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Test Code CASA Kidney Stone Analysis

Reporting Name

Kidney Stone Analysis

Useful For

Managing patients with recurrent renal calculi

Performing Laboratory

Mayo Medical Laboratories in Rochester

Specimen Type

Stone


Shipping Instructions


1. Transport specimen per Kidney Stone Packaging Instructions in Special Instructions.

2. Specimen must be sent clean and dry.



Necessary Information


Specimen source is required.



Specimen Required


Supplies: Stone Analysis Collection Kit (T550)

Sources: Bladder, kidney, prostatic, renal, or urinary

Specimen Volume: Entire dried calculi specimen

Collection Instructions: 

1. Prepare specimen per Patient Collection Instructions for Kidney Stones in Special Instructions.

2. Do not place stone directly in a bag. If specimen is received in a bag, either transfer stone into a screw-capped, plastic container or place bag containing stone in a screw-capped, plastic container.


Specimen Minimum Volume

Entire stone

Specimen Stability Information

Specimen Type Temperature Time
Stone Ambient (preferred)
  Frozen  365 days
  Refrigerated  365 days

Reference Values

The presence of a kidney stone is abnormal. A quantitative report will be provided after analysis.

Day(s) and Time(s) Performed

Monday through Friday; 8 a.m.-8 p.m.

Saturday; 8 a.m.-3 p.m. Continuously

Test Classification

This test was developed and its performance characteristics determined by Mayo Clinic in a manner consistent with CLIA requirements. This test has not been cleared or approved by the U.S. Food and Drug Administration.

CPT Code Information

82365

LOINC Code Information

Test ID Test Order Name Order LOINC Value
CASA Kidney Stone Analysis 74446-6

 

Result ID Test Result Name Result LOINC Value
8596 Kidney Stone Analysis 40787-4
SRC1 Source: 31208-2
2440 1st Constituent: 9795-6
2441 2nd Constituent: 9795-6
2442 3rd Constituent: 9795-6
2443 Nidus, Major 9795-6
2444 Nidus, Minor 9795-6
2445 Shell, Major 9795-6
2446 Shell, Minor 9795-6
2447 Comment 48767-8

Clinical Information

The composition of urinary stones may vary from a simple crystal to a complex mixture containing several different species of crystals. The composition of the nidus (center) may be entirely different from that of the peripheral layers.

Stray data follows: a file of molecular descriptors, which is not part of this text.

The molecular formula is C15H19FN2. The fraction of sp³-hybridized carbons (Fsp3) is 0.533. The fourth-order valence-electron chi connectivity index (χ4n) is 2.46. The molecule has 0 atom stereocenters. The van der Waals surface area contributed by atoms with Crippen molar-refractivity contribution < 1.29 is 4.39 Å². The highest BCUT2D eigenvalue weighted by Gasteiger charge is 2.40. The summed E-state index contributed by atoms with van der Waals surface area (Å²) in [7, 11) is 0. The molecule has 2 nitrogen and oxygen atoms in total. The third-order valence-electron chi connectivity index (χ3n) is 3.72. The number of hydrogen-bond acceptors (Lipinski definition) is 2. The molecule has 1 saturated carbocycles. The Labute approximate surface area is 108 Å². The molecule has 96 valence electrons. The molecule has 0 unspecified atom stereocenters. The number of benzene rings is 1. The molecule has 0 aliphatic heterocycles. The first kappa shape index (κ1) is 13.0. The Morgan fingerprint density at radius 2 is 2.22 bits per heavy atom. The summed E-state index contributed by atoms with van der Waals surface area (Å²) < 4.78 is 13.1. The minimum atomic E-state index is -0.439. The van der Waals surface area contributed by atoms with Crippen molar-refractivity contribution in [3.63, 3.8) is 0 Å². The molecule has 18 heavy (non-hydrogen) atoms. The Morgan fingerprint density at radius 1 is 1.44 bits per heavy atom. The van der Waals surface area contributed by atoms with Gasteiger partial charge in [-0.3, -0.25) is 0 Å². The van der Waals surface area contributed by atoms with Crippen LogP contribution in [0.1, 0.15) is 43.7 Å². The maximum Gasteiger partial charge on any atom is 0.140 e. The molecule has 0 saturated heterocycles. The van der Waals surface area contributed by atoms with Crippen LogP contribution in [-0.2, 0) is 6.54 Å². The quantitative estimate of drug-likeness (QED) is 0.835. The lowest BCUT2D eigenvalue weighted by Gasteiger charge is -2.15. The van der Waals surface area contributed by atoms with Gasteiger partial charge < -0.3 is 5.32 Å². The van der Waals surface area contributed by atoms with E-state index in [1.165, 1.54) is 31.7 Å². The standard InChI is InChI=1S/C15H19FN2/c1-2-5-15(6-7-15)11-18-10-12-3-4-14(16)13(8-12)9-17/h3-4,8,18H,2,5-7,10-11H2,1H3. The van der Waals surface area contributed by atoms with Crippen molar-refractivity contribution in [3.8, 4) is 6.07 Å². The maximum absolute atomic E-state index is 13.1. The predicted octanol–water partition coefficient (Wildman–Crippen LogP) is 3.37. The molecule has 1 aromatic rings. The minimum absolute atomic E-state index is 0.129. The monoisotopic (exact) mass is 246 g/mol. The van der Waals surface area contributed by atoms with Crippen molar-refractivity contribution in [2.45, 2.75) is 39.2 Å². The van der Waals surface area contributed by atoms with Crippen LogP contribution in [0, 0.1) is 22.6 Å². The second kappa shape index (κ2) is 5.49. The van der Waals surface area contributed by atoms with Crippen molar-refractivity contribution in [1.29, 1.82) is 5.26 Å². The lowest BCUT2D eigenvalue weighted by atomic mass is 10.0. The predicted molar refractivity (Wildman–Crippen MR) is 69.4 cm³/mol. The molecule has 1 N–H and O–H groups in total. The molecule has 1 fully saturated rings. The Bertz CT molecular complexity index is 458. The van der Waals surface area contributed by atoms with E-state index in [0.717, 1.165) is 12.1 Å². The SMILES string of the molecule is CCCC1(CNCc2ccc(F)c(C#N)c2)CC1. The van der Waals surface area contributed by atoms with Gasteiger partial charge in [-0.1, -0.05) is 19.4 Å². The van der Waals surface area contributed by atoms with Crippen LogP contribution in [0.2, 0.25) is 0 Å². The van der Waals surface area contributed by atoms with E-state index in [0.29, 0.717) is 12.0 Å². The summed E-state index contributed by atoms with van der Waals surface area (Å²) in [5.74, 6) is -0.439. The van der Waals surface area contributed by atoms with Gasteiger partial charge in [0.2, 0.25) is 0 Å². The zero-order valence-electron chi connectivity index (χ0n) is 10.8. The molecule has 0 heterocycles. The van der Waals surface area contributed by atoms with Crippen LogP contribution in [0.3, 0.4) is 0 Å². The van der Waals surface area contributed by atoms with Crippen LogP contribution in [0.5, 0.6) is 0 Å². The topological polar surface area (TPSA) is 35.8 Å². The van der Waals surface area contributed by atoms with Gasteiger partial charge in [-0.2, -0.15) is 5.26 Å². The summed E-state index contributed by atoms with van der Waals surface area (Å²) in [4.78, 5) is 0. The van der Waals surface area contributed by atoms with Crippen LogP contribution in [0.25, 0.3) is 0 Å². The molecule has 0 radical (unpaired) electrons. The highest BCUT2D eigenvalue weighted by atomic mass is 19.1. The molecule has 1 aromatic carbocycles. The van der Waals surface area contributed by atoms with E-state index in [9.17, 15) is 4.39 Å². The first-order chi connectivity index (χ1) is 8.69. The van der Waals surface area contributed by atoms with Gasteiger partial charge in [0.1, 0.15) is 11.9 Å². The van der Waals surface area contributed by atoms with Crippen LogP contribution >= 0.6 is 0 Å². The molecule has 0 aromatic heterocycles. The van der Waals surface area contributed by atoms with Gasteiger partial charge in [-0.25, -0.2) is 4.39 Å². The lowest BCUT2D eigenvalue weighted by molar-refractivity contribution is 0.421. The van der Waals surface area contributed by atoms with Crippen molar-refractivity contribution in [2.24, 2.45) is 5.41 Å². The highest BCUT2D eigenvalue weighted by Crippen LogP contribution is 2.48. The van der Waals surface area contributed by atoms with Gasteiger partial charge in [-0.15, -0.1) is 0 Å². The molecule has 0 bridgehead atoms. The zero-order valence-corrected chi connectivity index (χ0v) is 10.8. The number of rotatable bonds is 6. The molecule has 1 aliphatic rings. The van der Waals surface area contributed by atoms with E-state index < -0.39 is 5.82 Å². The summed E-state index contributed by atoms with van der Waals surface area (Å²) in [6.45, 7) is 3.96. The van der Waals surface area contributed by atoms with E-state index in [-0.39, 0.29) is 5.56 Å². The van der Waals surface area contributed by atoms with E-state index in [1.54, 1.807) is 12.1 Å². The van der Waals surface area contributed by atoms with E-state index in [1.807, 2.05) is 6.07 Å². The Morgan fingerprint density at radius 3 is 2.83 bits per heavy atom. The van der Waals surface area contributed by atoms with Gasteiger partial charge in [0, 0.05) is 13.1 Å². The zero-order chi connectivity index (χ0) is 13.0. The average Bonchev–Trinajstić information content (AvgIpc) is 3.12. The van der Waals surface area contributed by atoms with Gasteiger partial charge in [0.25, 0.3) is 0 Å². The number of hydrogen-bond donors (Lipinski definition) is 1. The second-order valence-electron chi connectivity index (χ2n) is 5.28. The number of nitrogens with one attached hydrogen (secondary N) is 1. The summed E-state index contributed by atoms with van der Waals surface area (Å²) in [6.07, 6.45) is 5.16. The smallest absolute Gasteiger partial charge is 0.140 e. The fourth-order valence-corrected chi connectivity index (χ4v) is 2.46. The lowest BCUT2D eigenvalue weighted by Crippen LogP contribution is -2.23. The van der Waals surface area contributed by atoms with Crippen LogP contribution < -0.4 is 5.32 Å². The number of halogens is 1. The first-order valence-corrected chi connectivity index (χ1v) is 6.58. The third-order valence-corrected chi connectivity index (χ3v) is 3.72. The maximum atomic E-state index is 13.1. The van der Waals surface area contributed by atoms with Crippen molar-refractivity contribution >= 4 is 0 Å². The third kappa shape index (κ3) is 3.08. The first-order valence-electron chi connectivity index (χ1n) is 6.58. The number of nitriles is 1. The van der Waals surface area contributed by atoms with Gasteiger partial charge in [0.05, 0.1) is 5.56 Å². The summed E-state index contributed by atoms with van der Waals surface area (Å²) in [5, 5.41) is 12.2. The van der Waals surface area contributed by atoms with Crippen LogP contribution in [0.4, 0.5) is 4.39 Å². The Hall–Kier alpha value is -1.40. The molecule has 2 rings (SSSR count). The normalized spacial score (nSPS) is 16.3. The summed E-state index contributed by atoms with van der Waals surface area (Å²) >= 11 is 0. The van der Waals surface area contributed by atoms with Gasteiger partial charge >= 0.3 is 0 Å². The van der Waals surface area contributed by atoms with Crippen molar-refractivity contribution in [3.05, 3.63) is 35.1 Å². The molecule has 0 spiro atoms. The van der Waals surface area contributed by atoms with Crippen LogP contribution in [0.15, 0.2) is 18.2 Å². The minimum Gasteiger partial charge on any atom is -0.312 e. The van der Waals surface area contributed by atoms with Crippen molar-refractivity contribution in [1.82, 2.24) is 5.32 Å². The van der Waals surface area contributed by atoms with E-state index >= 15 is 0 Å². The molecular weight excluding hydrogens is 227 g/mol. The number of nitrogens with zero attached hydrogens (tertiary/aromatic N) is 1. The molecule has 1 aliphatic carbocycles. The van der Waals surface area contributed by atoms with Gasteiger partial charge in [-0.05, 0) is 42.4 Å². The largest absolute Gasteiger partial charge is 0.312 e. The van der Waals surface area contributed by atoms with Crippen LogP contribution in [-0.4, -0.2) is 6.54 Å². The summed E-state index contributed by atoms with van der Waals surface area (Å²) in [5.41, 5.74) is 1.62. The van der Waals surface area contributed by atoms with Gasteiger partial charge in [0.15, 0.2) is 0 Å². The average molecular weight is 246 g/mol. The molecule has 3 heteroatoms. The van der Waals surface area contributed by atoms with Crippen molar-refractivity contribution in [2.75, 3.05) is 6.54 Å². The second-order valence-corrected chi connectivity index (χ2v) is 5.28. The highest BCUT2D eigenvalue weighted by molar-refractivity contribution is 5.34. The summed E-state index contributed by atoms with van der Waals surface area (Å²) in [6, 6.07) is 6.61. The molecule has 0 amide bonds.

Eighty percent of patients with kidney stones have a history of recurrent stone formation. Knowledge of stone composition can be useful to guide therapy of patients with recurrent stone formation.

 

Treatment of urinary calculi is complex.(1) In an overly simplified format, the following patterns are often treated as follows:

-Hyperuricuria and predominately uric acid stones: alkalinize urine to increase uric acid solubility.

-Hypercalciuria and predominately hydroxyapatite stones: acidify urine to increase calcium solubility. However, treatment also depends on urine pH and urine phosphate, sulfate, oxalate, and citrate concentrations.

-Hyperoxaluria and calcium oxalate stones: increase daily fluid intake and consider reduction of daily calcium. However, daily requirements for calcium to maintain good bone formation complicate the treatment.

-Magnesium ammonium phosphate stones (struvite): Investigate and treat urinary tract infection.

Interpretation

The interpretation of stone analysis results is complex, and beyond the scope of this text. We refer you to chapter 25 of Smith LH: Diseases of the Kidney. Vol 1. Fourth edition. Edited by RW Schrier, CW Gottscholk. Boston, MA, Little, Brown and Company, 1987.

 

Calcium oxalate stones:

-Production of calcium oxalate stones consisting of oxalate dihydrate indicate that the stone is newly formed and current urine constituents can be used to assess the importance of supersaturation.

-Production of calcium oxalate stones consisting of oxalate monohydrate indicate an old (>2 months since formed) stone and current urine composition may not be meaningful.

 

Magnesium ammonium phosphate stones (struvite):

-Production of magnesium ammonium phosphate stones (struvite) indicates that the cause of stone formation was infection.

-Treatment of the infection is the only way to inhibit further stone formation.

 

Ephedrine/guaifenesin stones:

-Certain herbal and over-the-counter preparations (eg, Mah Jung) contain high levels of ephedrine and guaifenesin. Excessive consumption of these products can lead to the formation of ephedrine/guaifenesin stones.

Clinical Reference

1. Lieske JC, Segura JW: Evaluation and medical management of kidney stones. In Essential Urology: A Guide to Clinical Practice. Edited by JM Potts. Totowa, NJ, Humana Press, 2004, pp 117-152

2. Lieske JC: Pathophysiology and evaluation of obstructive uropathy. In Smith's Textbook of Endourology. Second edition. Edited by AD Smith, B Gopal Badlani, D Bagley, et al. Hamilton, Ontario, Canada, BC Decker Inc., 2007, pp 101-106

Analytic Time

2 days

Reject Due To

Hemolysis

NA

Lipemia

NA

Icterus

NA

Other

Embedded in tissue, sent with collection devices, sent in fluid-filled containers, or sent with significant nonstone debris

 

Method Name

Infrared Spectrum Analysis

Forms

If not ordering electronically, complete, print, and send a General Request Form (T239) with the specimen (http://www.mayomedicallaboratories.com/it-mmfiles/general-request-form.pdf).